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Greg Nanigian and Associates, Inc. | Braintree, MA,

So you’ve been establishing and building rapport with your prospects and now its time move deeper into the sales process and uncover their pain. But how do you do it smoothly without alarming your prospect?

One way to get a good conversation rolling after you’ve built rapport, bonded, and had a meaningful discussion about goals and problems is to ask prospects directly, “What is the impact of this situation on your company?”

Prospects usually only give out intellectual answers about issues in their business, and that’s okay. However, you are building trust with the person so you can lead them down the path of sharing their emotional pain with you when discussing serious problems in their business. By asking them how a problem effects them personally, you are delving deeper into the prospect’s private world. An effective way to do this is to ask, “I’m curious—what is the impact of this situation on you personally?”

Once you make it more personal, you’ll start uncovering the true pain (if there is any). When prospects start using words like “frustrated,” “uncertain,” “doubt,” “worry,” “angry,” “concern,” or “anxious”, you are heading in the right direction. The acronym we use for these powerful emotion-driven words is:  FUDWACA. It’s a strange word, but believe it or not, it will help you know when you are uncovering real pain—not just pain indicators.

F  –  Frustration
U  –  Uncertainty
D  –  Doubt
W –  Worry
A  –  Anger
C  –  Concern
A  –  Anxiety

Pain indicators are symptoms indicating there may be pain. For instance, a pain indicator might be, “My computer is running slow.” But, that’s not pain. Pain sounds like this: “I’m frustrated. Technical support is a week behind in fixing my computer so I’m way behind on my work because it’s taking five times as long to finish something as it ought to take.”

Finding your prospect’s pain is vital, and a core element of the Sandler Sales System. Once you’ve mastered the art of uncovering pain, you will dramatically increase the number of deals you close, and you will spend much less time chasing people who aren’t going to buy from you any ways.


Another important step in the process is follow through. Uncovering a prospect’s pain, but it all goes for naught, if you don’t follow-up and close the deal.  Your prospect trusts you enough to share pain, but you need to keep that pain alive, make them relive it, so you can implement your pain relieving solution. They are emotional when felling this pain, so they most likely will welcome your solution to rid themselves of this very real pain. Therefore, you need to ensure they’re committed enough to take action and follow through.

Guess what? Even if they buy now, if they’re not fully committed to solving the problem you may become a source of pain three or four weeks into the solution if you’re pushing harder to fix the problem than your prospects are. So, how do you figure out whether someone is truly committed?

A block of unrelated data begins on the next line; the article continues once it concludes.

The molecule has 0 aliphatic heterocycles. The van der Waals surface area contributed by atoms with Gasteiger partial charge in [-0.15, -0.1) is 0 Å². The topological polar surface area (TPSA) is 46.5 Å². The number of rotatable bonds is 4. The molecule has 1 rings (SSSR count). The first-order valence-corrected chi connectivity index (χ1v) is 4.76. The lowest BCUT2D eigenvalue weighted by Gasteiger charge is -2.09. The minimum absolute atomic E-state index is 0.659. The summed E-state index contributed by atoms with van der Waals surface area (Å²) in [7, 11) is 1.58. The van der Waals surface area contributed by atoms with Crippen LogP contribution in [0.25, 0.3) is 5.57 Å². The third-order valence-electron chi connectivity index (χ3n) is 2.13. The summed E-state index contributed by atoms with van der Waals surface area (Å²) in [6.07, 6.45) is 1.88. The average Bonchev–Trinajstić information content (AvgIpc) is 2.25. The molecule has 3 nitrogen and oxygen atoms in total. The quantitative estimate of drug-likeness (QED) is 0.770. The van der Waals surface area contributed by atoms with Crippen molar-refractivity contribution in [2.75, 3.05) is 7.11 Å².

Consider using consistency theory, which is another concept we use from the realm of psychology. Consistency theory states that people are statistically more likely to follow through on something when they state that they will, either verbally or in writing, before the moment of truth. Have you ever noticed that the most successful people write their goals down? That’s the consistency theory in action.

Here's an example of how to use consistency theory as you uncover pain.  Perhaps you have guided your prospect to a point in the sales cycle where he has shared pain about a problem you feel you can help to fix. At that point, you could ask, “On a scale of 0 to 10, what’s your level of commitment to seeing if there is a way to fix the problem?”  If the answer is anything less than 10, you’re not ready to proceed to the next step in the selling process. The prospect is offering a veiled objection—he or she is hesitant to actually make any changes that would relieve the pain. The prospect still is not 100% (or anything close to it) committed to seeing if there is a solution, so asking at this moment for the prospect to invest the time, money, and resources necessary to fix the problem is likely to fail.

 I’m sharing with you early in the process,  because it needs to happen early in the sales discussion. This is where the fight to close the deal lives.  Contrary to traditional approaches to selling, that fight doesn’t just happen at the end once you’ve presented your offer and go for the close. In fact, if you’ve gotten that far and you’ve done everything well up to that point, the close is pretty much guaranteed. But as you will see, there are many important preliminary points in the sales process where you must get full agreement, or find a way to eliminate the resistance or if you need to, disqualify the lead. 

Want more details about asking the right questions and using consistency theory?  Check out our upcoming workshops and sign-up for one at no cost to you. Here's a link to our Eventbrite page, where you can find a workshop on a date and at a location convenient for you.  Be sure to use the Promotional Code:  10Greg   to attend free of charge.

GNA Workshops on Evenbrite

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